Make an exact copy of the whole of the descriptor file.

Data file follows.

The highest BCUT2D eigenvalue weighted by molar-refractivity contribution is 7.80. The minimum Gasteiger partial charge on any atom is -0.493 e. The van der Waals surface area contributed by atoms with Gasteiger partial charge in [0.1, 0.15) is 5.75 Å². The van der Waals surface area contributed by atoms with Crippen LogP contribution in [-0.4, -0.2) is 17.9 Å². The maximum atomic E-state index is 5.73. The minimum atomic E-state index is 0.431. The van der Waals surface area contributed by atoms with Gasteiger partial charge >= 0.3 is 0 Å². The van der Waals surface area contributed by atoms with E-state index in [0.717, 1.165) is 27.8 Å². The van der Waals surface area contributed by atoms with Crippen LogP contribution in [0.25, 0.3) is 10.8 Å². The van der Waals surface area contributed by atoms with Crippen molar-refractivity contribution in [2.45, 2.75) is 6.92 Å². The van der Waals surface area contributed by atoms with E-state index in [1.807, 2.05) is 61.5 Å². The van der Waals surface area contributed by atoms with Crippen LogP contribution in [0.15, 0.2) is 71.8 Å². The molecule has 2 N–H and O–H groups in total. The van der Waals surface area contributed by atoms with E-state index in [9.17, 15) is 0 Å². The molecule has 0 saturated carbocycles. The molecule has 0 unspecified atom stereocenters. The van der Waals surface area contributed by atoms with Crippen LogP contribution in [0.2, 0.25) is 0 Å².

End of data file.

The highest BCUT2D eigenvalue weighted by molar-refractivity contribution is 7.80. The minimum Gasteiger partial charge on any atom is -0.493 e. The van der Waals surface area contributed by atoms with Gasteiger partial charge in [0.1, 0.15) is 5.75 Å². The van der Waals surface area contributed by atoms with Crippen LogP contribution in [-0.4, -0.2) is 17.9 Å². The maximum atomic E-state index is 5.73. The minimum atomic E-state index is 0.431. The van der Waals surface area contributed by atoms with Gasteiger partial charge >= 0.3 is 0 Å². The van der Waals surface area contributed by atoms with E-state index in [0.717, 1.165) is 27.8 Å². The van der Waals surface area contributed by atoms with Crippen LogP contribution in [0.25, 0.3) is 10.8 Å². The van der Waals surface area contributed by atoms with Crippen molar-refractivity contribution in [2.45, 2.75) is 6.92 Å². The van der Waals surface area contributed by atoms with E-state index in [1.807, 2.05) is 61.5 Å². The van der Waals surface area contributed by atoms with Crippen LogP contribution in [0.15, 0.2) is 71.8 Å². The molecule has 2 N–H and O–H groups in total. The van der Waals surface area contributed by atoms with E-state index in [9.17, 15) is 0 Å². The molecule has 0 saturated carbocycles. The molecule has 0 unspecified atom stereocenters. The van der Waals surface area contributed by atoms with Crippen LogP contribution in [0.2, 0.25) is 0 Å².